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Super size Northern ozone hole of record size

Monday, 10 October 2011
A hole in the ozone layer that was over Finland last spring has now been found to have been of record size, and comparable to the depletion of ozone over the Antarctic. Next spring, ozone levels over the country may fall again, raising the amount of UV radiation reaching the surface of the earth.
Last spring, more than a third of the ozone layer over Finland was depleted.
Leif Backman, a researcher at the Finnish Meteorological Institute, says that at an altitude of around 20 kilometers over the Arctic region, in the area of the North Pole, up to 80 percent of the ozone in the atmosphere has disappeared. These findings came out of detailed research only recently completed.
"It is the greatest loss of all time, the most so far that has been observed over the Arctic," Backman explains.

In the wake of this historic depletion of ozone, researchers are no longer speaking of only a thinning of the layer, but of a hole like that long known to exist over the Antarctic.
"It has been a matter of dispute, but these conditions can now be compared to those over the Antarctic. To some extent we can now speak of an Arctic ozone hole as well," states Leif Backman.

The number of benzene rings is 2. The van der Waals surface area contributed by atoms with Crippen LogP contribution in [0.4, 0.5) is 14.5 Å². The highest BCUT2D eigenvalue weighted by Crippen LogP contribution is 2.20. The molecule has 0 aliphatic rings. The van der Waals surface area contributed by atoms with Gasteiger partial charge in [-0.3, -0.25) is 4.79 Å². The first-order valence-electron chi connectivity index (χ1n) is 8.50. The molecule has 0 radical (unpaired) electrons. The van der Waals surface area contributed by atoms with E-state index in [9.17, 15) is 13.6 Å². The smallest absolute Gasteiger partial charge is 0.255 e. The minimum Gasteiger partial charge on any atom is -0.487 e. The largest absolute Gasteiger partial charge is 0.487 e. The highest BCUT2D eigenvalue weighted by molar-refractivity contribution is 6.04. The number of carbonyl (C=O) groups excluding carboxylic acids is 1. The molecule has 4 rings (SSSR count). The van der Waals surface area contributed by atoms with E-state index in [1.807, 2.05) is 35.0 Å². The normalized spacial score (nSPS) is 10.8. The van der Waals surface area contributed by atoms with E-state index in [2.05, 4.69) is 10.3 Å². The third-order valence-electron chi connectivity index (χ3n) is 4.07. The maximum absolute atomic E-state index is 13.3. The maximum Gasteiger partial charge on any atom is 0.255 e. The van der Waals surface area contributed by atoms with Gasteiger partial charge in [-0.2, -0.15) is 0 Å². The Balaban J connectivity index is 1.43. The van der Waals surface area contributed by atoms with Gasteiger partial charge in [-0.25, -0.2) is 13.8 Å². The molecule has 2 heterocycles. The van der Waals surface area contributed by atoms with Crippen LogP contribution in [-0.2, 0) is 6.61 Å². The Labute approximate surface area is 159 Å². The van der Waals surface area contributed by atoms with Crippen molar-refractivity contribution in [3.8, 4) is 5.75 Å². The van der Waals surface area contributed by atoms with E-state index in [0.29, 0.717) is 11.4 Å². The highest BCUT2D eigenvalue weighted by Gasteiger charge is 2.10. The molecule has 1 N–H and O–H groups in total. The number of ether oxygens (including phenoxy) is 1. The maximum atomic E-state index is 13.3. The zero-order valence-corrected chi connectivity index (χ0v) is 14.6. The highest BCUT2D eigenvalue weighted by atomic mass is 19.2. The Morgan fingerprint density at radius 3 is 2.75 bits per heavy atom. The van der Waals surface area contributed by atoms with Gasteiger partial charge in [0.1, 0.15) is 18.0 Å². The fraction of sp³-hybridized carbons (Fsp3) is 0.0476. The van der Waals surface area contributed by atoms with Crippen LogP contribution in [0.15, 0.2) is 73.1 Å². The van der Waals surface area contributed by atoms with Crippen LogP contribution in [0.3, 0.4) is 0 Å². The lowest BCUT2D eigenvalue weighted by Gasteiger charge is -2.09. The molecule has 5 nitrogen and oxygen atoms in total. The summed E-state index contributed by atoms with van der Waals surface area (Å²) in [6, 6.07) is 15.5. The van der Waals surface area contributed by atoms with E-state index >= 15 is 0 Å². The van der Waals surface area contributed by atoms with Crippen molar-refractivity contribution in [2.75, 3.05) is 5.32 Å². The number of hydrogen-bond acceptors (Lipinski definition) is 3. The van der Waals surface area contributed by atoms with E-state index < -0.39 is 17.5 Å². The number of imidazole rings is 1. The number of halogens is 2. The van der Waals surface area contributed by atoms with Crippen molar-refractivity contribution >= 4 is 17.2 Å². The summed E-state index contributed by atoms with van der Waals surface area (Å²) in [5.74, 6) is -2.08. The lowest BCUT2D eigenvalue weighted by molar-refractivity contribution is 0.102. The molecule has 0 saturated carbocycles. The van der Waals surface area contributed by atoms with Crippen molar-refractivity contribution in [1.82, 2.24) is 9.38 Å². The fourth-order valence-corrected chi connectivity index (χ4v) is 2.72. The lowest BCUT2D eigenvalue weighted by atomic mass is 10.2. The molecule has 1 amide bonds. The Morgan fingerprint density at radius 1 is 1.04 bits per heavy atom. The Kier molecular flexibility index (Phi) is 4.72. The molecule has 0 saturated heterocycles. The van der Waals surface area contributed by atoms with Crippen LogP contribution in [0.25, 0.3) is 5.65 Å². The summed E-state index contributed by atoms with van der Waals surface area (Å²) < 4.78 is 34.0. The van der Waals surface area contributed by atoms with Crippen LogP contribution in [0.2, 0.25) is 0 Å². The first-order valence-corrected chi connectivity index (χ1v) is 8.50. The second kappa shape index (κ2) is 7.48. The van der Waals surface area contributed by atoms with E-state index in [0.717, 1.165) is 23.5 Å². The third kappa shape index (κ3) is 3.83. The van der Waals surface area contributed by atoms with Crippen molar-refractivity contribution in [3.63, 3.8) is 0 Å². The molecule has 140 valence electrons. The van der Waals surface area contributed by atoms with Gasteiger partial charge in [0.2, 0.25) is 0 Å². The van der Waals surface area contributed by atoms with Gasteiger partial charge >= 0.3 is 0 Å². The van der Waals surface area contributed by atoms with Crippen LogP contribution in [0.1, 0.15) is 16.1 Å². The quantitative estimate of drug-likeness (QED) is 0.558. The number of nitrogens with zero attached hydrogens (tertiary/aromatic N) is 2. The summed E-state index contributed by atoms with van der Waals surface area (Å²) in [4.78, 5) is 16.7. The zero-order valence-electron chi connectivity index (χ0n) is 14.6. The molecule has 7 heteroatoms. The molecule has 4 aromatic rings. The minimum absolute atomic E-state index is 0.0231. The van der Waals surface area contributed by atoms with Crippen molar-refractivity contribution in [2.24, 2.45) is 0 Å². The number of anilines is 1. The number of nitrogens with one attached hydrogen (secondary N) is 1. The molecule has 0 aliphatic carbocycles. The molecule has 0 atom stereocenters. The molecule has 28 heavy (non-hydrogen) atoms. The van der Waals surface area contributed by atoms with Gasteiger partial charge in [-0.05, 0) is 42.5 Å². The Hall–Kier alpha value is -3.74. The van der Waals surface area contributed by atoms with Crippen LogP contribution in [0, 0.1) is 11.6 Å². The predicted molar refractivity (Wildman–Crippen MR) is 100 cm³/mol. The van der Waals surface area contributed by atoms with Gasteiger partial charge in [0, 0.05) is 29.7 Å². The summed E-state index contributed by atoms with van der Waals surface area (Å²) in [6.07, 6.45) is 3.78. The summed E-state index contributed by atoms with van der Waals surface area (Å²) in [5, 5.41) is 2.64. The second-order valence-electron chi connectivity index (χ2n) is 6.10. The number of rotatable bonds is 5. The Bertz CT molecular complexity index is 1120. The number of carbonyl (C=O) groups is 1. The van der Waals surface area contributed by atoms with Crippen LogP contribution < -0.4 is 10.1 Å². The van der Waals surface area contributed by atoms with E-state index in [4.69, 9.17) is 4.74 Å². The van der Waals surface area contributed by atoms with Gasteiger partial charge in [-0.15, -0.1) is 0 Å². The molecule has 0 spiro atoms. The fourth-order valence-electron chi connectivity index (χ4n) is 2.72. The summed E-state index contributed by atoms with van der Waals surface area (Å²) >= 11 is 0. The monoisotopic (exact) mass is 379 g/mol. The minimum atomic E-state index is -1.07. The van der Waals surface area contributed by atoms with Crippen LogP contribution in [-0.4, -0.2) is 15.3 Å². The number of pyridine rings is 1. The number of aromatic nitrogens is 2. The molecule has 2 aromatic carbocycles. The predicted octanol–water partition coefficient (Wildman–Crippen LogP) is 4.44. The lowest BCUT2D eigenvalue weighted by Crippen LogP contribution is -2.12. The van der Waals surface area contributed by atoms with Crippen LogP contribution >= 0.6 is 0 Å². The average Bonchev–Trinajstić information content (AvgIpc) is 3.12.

The depletion of ozone is a late winter phenomenon, reversing after the winter has gone. However, the hole seen in the ozone layer last spring lingered over Finland longer than normal, all the way into April.

"If there is less ozone, UV levels are higher. For example, this past spring, the UV index was 3.5, which for the time of year is a high reading, but compared to normal summer levels it is not very significant. During the summer, the UV index in Finland can be somewhere between six and seven. If one is outdoors, it's worthwhile remembering, but it's not anything to worry about," says Backman.
In Finland, the late winter sun is so low in the sky that UV levels remain relatively low. However, reflection of sunrays from the snow increases the effect and can lead to sunburns even then.
News source: Yle - Finland

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